In addition to being unwanted pests, roaches spread disease. They can carry bacteria that cause food poisoning, vomiting, diarrhea and other illness. Many people are extremely sensitive to allergens which are contained in cockroach excrement and cast skins. Those individuals may experience skin rashes, watery eyes and sneezing. Even Asthma has been attributed to, and can be aggravated by, exposure to these allergens.
The best way to fight cockroaches is to prevent their ever getting a hold on your home.
An Ounce of Prevention
Cockroaches thrive where food and water are available, even in tiny amounts. So it’s important to keep your home as clean and moisture-free as possible. Here are tips on what you can do to keep roaches out of your home.
Eliminate places where they live. Keep trash in containers with tight-fitting lids. Empty trash daily. Frequently dispose of newspapers, magazines, rags and boxes. (Cockroaches especially love to hide in corrugated cardboard.) Caulk cracks and crevices and fill gaps around pipes. This is particularly important in places like apartment houses and condominiums where utilities and water lines run from one unit to the next.
Eliminate sources of food and water. Clean up spills and crumbs right away. Even the smallest amount of food can be a feast. Don’t leave food and candy lying around. Store food in tightly sealed containers. Don’t leave pet food out over night. Don’t leave dirty dishes in the sink. Fix leaky pipes and taps. Vacuum cracks and crevices to remove food crumbs.
Head off invasions from outside. Trim shrubbery and eliminate ivy or other dense ground covers near the house. Seal cracks and other openings to the outside. Inspect boxes, bags, appliances, furniture and items recently in storage that may harbor roaches.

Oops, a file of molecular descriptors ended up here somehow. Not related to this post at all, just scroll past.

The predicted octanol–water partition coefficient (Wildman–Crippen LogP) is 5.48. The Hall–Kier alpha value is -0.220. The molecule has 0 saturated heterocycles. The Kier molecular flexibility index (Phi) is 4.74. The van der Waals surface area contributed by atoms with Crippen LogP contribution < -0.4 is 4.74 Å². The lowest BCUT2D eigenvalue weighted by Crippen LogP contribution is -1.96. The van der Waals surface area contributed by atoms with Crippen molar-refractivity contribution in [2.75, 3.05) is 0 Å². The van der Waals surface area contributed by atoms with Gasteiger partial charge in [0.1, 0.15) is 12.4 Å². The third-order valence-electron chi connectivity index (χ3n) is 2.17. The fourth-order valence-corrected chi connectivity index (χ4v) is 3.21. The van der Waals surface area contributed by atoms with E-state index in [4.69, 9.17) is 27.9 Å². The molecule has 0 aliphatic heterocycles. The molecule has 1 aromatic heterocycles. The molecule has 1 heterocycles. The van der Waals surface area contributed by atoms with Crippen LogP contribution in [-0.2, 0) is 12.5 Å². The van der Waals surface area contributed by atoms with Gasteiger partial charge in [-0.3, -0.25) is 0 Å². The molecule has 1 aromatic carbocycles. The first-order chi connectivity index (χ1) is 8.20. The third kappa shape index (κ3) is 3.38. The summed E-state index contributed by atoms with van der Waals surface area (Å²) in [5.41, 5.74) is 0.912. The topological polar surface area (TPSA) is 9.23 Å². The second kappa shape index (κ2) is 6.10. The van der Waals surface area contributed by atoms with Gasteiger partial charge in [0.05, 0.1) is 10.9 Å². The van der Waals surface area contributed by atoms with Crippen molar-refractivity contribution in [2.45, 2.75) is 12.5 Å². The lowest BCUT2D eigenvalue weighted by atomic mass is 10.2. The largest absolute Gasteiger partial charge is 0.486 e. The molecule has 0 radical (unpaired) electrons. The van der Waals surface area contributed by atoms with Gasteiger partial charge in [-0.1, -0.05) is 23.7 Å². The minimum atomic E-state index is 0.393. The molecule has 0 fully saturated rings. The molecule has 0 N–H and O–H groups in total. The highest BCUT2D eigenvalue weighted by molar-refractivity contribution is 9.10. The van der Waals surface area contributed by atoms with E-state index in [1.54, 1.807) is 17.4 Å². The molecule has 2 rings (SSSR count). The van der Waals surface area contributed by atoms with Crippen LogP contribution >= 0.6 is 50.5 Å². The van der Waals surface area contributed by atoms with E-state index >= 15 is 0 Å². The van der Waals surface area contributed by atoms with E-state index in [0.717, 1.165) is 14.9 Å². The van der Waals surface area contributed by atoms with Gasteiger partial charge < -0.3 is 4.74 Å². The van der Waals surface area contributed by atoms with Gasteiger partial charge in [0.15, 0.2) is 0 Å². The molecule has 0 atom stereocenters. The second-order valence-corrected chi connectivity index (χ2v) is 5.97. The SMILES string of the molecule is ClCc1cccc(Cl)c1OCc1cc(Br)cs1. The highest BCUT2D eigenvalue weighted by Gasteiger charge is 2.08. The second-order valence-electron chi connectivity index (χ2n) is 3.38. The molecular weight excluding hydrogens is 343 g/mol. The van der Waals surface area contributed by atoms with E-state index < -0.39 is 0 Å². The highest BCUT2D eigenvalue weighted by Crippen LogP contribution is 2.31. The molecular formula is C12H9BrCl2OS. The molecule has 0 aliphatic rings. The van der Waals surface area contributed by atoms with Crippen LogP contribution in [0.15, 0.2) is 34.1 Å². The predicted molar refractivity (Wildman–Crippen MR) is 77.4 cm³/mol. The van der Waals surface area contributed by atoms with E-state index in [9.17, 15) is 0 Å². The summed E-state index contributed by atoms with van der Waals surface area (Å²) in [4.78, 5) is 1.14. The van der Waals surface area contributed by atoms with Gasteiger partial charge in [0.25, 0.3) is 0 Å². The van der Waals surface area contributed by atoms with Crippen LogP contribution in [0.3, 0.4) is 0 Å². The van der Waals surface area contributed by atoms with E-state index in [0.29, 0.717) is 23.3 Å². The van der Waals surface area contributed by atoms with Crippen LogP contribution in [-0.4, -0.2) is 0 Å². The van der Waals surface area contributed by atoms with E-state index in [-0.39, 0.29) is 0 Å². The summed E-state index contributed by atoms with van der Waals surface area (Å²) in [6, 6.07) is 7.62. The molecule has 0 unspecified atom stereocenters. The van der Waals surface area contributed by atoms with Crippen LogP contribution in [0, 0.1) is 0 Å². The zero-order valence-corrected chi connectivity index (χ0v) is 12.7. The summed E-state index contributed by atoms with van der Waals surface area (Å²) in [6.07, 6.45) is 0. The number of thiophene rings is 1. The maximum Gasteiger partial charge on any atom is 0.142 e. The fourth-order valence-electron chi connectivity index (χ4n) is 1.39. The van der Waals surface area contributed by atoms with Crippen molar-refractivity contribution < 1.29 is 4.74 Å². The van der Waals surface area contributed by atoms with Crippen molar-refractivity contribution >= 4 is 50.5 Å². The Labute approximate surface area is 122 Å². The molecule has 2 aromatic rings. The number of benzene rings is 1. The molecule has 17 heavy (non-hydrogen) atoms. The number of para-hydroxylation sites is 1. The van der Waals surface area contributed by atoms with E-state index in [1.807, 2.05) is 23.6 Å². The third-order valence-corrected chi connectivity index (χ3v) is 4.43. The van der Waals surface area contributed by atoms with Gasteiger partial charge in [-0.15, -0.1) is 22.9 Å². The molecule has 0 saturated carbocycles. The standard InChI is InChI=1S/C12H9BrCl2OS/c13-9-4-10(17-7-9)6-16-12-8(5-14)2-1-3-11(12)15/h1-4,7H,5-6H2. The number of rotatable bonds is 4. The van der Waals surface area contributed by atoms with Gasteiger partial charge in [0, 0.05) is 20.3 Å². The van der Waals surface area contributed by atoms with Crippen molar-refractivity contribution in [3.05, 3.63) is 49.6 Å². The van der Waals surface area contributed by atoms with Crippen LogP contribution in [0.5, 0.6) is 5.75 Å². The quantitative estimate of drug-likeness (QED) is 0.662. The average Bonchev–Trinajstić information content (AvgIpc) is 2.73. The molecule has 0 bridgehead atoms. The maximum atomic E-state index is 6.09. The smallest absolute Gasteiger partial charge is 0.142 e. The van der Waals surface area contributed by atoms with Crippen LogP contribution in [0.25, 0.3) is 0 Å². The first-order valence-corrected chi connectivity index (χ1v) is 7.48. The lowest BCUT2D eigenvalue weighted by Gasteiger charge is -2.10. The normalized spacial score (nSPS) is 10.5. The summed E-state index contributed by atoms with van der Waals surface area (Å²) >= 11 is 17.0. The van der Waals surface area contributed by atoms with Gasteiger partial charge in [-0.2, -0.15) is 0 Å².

Get Rid of Those Roaches
Once cockroaches set up home in your home, you may need to take extra measures to get rid of them.
Pesticide Application. Cockroach baits are perhaps the most effective means of controlling cockroaches once they have been identified. They are available as bait stations to consumers as well as gels and powder to commercial pest control providers. Baits are also desirable because of they have little or no negative impact to the environment. Also, no advance preparation is required for their use as compared to the old way of fogging an infested area.
If there is a heavy infestation, a crack and crevice application may be warranted, followed by application of cockroach bait. This type of application is best done by a professional applicator because they have the appropriate equipment to perform the application.
The three most common cockroaches are the German, Oriental and American. The average roach is about 1/2 inch to 2 inches long.
The German cockroach is the most common indoor species, especially in multiple-family dwellings. Although it has a short life cycle of three to eight months, it reproduces the fastest: a single female and her offspring can produce over 30,000 individuals in a year. The German cockroach prefers food preparation and storage areas, kitchens, and bathrooms because they favor warm, humid areas that are close to food and water.
Oriental and American cockroaches, also known as waterbugs, can be found in dark, moist areas where there is filth or decaying organic matter both indoors and out. They are most often found in basements, crawl spaces, floor drains and sewers.